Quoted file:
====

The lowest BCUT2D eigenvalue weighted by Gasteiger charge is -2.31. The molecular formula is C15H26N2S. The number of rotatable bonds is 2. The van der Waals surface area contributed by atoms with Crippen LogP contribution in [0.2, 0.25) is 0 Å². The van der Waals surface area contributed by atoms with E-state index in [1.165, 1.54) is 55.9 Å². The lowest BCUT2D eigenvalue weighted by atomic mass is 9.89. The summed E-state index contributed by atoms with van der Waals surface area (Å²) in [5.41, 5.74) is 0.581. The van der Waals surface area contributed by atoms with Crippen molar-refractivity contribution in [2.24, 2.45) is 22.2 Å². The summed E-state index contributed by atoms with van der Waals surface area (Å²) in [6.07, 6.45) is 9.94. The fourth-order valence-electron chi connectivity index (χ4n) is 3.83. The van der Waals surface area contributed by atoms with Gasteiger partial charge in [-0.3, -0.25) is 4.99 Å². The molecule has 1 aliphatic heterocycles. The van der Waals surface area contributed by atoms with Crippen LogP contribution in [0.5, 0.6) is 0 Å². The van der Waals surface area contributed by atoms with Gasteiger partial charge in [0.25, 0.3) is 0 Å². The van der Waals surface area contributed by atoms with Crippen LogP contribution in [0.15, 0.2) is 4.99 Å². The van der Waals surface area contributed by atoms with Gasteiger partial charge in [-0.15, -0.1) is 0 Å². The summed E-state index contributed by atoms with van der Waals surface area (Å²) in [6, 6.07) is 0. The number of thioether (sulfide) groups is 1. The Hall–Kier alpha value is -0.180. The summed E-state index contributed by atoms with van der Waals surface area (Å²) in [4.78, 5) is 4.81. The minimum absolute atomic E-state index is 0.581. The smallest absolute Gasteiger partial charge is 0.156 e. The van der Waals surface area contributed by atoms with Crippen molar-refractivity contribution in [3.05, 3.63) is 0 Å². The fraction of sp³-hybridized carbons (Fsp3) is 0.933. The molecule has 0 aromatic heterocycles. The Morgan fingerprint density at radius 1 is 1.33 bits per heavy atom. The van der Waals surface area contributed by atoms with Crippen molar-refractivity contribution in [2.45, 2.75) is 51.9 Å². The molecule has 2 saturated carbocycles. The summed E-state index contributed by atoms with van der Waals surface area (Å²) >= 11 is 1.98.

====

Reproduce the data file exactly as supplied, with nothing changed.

The lowest BCUT2D eigenvalue weighted by Gasteiger charge is -2.31. The molecular formula is C15H26N2S. The number of rotatable bonds is 2. The van der Waals surface area contributed by atoms with Crippen LogP contribution in [0.2, 0.25) is 0 Å². The van der Waals surface area contributed by atoms with E-state index in [1.165, 1.54) is 55.9 Å². The lowest BCUT2D eigenvalue weighted by atomic mass is 9.89. The summed E-state index contributed by atoms with van der Waals surface area (Å²) in [5.41, 5.74) is 0.581. The van der Waals surface area contributed by atoms with Crippen molar-refractivity contribution in [2.24, 2.45) is 22.2 Å². The summed E-state index contributed by atoms with van der Waals surface area (Å²) in [6.07, 6.45) is 9.94. The fourth-order valence-electron chi connectivity index (χ4n) is 3.83. The van der Waals surface area contributed by atoms with Gasteiger partial charge in [-0.3, -0.25) is 4.99 Å². The molecule has 1 aliphatic heterocycles. The van der Waals surface area contributed by atoms with Crippen LogP contribution in [0.5, 0.6) is 0 Å². The van der Waals surface area contributed by atoms with Gasteiger partial charge in [0.25, 0.3) is 0 Å². The van der Waals surface area contributed by atoms with Crippen LogP contribution in [0.15, 0.2) is 4.99 Å². The van der Waals surface area contributed by atoms with Gasteiger partial charge in [-0.15, -0.1) is 0 Å². The summed E-state index contributed by atoms with van der Waals surface area (Å²) in [6, 6.07) is 0. The number of thioether (sulfide) groups is 1. The Hall–Kier alpha value is -0.180. The summed E-state index contributed by atoms with van der Waals surface area (Å²) in [4.78, 5) is 4.81. The minimum absolute atomic E-state index is 0.581. The smallest absolute Gasteiger partial charge is 0.156 e. The van der Waals surface area contributed by atoms with Crippen molar-refractivity contribution in [3.05, 3.63) is 0 Å². The fraction of sp³-hybridized carbons (Fsp3) is 0.933. The molecule has 0 aromatic heterocycles. The Morgan fingerprint density at radius 1 is 1.33 bits per heavy atom. The van der Waals surface area contributed by atoms with Crippen molar-refractivity contribution in [2.45, 2.75) is 51.9 Å². The molecule has 2 saturated carbocycles. The summed E-state index contributed by atoms with van der Waals surface area (Å²) >= 11 is 1.98.